Ifosfamide, carboplatin, etoposide, and paclitaxel chemotherapy: A dose- escalation study

A. Y. Chang, L. Boros, G. C. Garrow, R. F. Asbury, L. Hui

Research output: Contribution to journalArticlepeer-review


Ifosfamide, carboplatin, cisplatin, etoposide, and paclitaxel are chemotherapeutic agents active in treating many malignant diseases. The ICE combination (ifosfamide/carboplatin [or cisplatin]/etoposide) has been studied in breast cancer, small cell and non-small cell lung cancer, testicular cancer, lymphoma, and other malignancies with promising results. We conducted a dose-escalation study of paclitaxel in combination with ICE (ICE-T) to evaluate the toxicity and define the maximum tolerated dose of paclitaxel. To date, 24 patients have been treated with ICE-T. Patients had to have no or minimal prior chemotherapy, an Eastern Cooperative Ontology Group performance status of 0 or 1, and adequate bone marrow, liver, and kidney function. The doses of ICE were as follows: ifosfamide 1.25 g/m2/d days 1 to 3, carboplatin 300 mg/m2 day 1, and etoposide 80 mg/m2/d days 1 to 3. Paclitaxel was given at a dose of 120 mg/m2 to five patients, 135 mg/m2 to five patients, 150 mg/m2 to three patients, and 175 mg/m2 to 11 patients. All patients received granulocyte colony-stimulating factor support. The most common side effect was neutropenia. Grade 4 neutropenia and thrombocytopenia occurred during 34% and 20% of 94 cycles, respectively, with leukopenic fever occurring during 14% of cycles. No treatment-related death or sepsis occurred due to brief nadir durations of 3.5 days for neutropenia and thrombocytopenia. Other toxicities were mostly mild to moderate and did not require dose modification, although alopecia was universal. Nine patients (100%) with metastatic breast cancer and four (67%) with soft tissue sarcoma have attained documented objective responses with four complete remissions (one breast cancer and three sarcoma patients). The maximum tolerated dose of paclitaxel has not yet been defined, and the study is ongoing. In conclusion, this pilot study showed that ICE-T is safe and tolerable. The response to ICE-T is encouraging and warrants further study with this regimen.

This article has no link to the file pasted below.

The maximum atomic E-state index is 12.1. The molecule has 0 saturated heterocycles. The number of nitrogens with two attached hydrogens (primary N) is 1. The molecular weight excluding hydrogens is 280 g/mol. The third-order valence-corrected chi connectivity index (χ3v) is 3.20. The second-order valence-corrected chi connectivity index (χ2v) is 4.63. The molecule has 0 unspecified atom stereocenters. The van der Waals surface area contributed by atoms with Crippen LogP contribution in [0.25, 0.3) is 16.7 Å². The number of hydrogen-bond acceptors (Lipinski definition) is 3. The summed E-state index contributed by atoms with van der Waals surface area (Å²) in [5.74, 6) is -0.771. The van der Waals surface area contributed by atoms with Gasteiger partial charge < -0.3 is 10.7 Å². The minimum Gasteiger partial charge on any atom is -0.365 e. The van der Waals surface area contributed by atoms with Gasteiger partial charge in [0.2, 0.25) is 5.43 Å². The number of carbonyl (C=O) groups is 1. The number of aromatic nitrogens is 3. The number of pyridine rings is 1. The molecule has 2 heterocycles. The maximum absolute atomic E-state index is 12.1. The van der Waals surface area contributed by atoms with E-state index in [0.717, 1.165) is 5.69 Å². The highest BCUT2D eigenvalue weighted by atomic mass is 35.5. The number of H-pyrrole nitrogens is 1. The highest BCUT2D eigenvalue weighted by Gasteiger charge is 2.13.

Original languageEnglish (US)
Pages (from-to)74-77
Number of pages4
JournalSeminars in oncology
Issue number3 SUPPL. 6
StatePublished - Aug 1 1996
Externally publishedYes

ASJC Scopus subject areas

  • Hematology
  • Oncology

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